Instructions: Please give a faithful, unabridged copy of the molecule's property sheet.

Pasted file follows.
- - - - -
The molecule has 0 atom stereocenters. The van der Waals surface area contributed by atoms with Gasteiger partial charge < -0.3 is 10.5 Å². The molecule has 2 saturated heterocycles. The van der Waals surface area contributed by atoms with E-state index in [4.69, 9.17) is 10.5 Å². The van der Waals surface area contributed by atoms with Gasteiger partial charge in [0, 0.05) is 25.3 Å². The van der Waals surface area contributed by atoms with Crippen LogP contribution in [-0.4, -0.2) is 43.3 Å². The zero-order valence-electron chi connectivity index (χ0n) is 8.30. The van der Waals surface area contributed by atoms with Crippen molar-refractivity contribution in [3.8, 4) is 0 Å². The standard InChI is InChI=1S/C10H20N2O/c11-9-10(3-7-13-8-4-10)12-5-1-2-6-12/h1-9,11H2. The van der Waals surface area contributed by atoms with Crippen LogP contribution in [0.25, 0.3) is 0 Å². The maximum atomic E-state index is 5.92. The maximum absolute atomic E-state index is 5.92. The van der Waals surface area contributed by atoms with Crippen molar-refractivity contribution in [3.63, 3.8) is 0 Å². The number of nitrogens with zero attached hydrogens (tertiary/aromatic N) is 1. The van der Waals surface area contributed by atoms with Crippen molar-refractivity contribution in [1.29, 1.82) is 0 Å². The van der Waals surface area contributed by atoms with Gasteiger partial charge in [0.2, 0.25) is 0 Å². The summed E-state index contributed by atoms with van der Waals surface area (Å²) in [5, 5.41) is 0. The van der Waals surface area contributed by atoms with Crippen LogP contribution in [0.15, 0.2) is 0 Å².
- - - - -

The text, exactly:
The molecule has 0 atom stereocenters. The van der Waals surface area contributed by atoms with Gasteiger partial charge < -0.3 is 10.5 Å². The molecule has 2 saturated heterocycles. The van der Waals surface area contributed by atoms with E-state index in [4.69, 9.17) is 10.5 Å². The van der Waals surface area contributed by atoms with Gasteiger partial charge in [0, 0.05) is 25.3 Å². The van der Waals surface area contributed by atoms with Crippen LogP contribution in [-0.4, -0.2) is 43.3 Å². The zero-order valence-electron chi connectivity index (χ0n) is 8.30. The van der Waals surface area contributed by atoms with Crippen molar-refractivity contribution in [3.8, 4) is 0 Å². The standard InChI is InChI=1S/C10H20N2O/c11-9-10(3-7-13-8-4-10)12-5-1-2-6-12/h1-9,11H2. The van der Waals surface area contributed by atoms with Crippen LogP contribution in [0.25, 0.3) is 0 Å². The maximum atomic E-state index is 5.92. The maximum absolute atomic E-state index is 5.92. The van der Waals surface area contributed by atoms with Crippen molar-refractivity contribution in [3.63, 3.8) is 0 Å². The number of nitrogens with zero attached hydrogens (tertiary/aromatic N) is 1. The van der Waals surface area contributed by atoms with Crippen molar-refractivity contribution in [1.29, 1.82) is 0 Å². The van der Waals surface area contributed by atoms with Gasteiger partial charge in [0.2, 0.25) is 0 Å². The summed E-state index contributed by atoms with van der Waals surface area (Å²) in [5, 5.41) is 0. The van der Waals surface area contributed by atoms with Crippen LogP contribution in [0.15, 0.2) is 0 Å².